Oxford isn't even the first half of what is actually going on in my life, that's just the most easily explainable. Every day I get up at a ridiculously and embarrassingly late hour, as in from 11 to 1, with half of my day already gone. I'm starving, but I hate to eat because eating after I wake up makes me feel bad. After that, there is no guarantee to how my day will go. I might go out and help Ellen, more often lately I stay inside, I might watch movies on Netflix, knit, read, wander around facebook, study Algebra, make a meal, make my bed. I might feel okay, I might feel terrible, I might not know if I'm feeling fine and being lazy, I might not notice that the real problem is I can't think clearly enough to make basic decisions.

That's actually a life changing revelation that recently occurred to me, I don't think clearly enough to make basic decisions. Which in some strange way, has helped me think more clearly. It's like I'm out of touch with reality unless I'm writing or talking to a person. My thoughts wander incredibly, and seldom come to a conclusion. Yeah, I might be going crazy, or I might be coming out of it.

The point is that I am not in control of my life, and I can't explain it to anyone, even myself. What is strange is that I am one of the most content people I know. I know that I'm supposed to be at Sloans Creek Farm, I know that not being in control of my life is okay, I know that not understanding is okay. More than any of that I know that this strange, apparently haphazard, life of mine is literally overflowing with meaning and purpose.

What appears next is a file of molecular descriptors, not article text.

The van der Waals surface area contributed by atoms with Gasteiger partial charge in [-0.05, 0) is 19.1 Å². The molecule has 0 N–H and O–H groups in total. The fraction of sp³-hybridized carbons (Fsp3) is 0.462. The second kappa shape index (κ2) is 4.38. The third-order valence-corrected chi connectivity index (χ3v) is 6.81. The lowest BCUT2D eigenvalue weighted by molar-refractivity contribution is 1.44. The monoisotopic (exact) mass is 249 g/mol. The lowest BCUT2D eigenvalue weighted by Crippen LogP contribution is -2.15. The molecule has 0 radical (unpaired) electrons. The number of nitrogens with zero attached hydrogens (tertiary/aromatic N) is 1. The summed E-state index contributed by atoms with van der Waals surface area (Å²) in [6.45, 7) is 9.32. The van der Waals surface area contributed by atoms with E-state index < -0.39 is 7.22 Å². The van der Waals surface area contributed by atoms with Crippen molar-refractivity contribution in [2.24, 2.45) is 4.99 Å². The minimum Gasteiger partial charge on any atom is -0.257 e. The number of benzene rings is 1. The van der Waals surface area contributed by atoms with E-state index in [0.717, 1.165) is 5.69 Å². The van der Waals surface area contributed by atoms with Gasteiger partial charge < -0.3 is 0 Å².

It reminds me of the items that Michael Jennings sends himself in the movie Paycheck. They appear worthless, but when the time comes, they are just what he needs. Why is it that we love to see the ignored or underestimated triumph, whether a paper clip or a human? That's how God works I think, apparently worthless days linked together, circumstances and happenings that we don't understand, don't like or don't even notice, all turn out to be exactly what we needed.

For some reason, this makes me smile, not a nice sweet smile but an "I can't wait to watch this explode" smile and enjoy the boring dailiness of life as the biggest and most complex disguise ever created. The Faithy Waithy Stuff is pretty neat, even if I do sometimes crave a boring straight line.


Linda B said...

Going to Oxford for grad school was one of the huge goals of my life before I got married. I had to give it up when I realized that it would do nothing to further our goals as a couple. It will be quite an adventure for you, I'm sure!

cassie said...

:) I like Paycheck. Where is the farm blog?

Paige said...

This is just what I needed to hear today. I like your/Dr. Who's version of faith. I love hearing your thoughts. When I get home we need to have a week-long conversation, k?